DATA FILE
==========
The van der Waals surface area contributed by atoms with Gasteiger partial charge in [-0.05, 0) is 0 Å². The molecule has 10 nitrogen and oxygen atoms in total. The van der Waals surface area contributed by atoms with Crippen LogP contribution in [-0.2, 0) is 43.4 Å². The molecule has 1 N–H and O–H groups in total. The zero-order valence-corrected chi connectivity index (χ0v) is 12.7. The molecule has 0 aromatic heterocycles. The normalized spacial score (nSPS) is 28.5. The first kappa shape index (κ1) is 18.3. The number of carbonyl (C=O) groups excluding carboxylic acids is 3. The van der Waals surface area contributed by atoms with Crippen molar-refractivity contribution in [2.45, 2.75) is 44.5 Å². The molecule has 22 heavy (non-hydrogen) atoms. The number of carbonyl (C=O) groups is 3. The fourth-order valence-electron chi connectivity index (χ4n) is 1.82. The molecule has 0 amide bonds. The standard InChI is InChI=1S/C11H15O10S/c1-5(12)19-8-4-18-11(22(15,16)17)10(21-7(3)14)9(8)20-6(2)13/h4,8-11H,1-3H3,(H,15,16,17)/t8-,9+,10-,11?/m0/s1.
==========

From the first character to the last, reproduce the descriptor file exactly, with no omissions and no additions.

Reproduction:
The van der Waals surface area contributed by atoms with Gasteiger partial charge in [-0.05, 0) is 0 Å². The molecule has 10 nitrogen and oxygen atoms in total. The van der Waals surface area contributed by atoms with Crippen LogP contribution in [-0.2, 0) is 43.4 Å². The molecule has 1 N–H and O–H groups in total. The zero-order valence-corrected chi connectivity index (χ0v) is 12.7. The molecule has 0 aromatic heterocycles. The normalized spacial score (nSPS) is 28.5. The first kappa shape index (κ1) is 18.3. The number of carbonyl (C=O) groups excluding carboxylic acids is 3. The van der Waals surface area contributed by atoms with Crippen molar-refractivity contribution in [2.45, 2.75) is 44.5 Å². The molecule has 22 heavy (non-hydrogen) atoms. The number of carbonyl (C=O) groups is 3. The fourth-order valence-electron chi connectivity index (χ4n) is 1.82. The molecule has 0 amide bonds. The standard InChI is InChI=1S/C11H15O10S/c1-5(12)19-8-4-18-11(22(15,16)17)10(21-7(3)14)9(8)20-6(2)13/h4,8-11H,1-3H3,(H,15,16,17)/t8-,9+,10-,11?/m0/s1.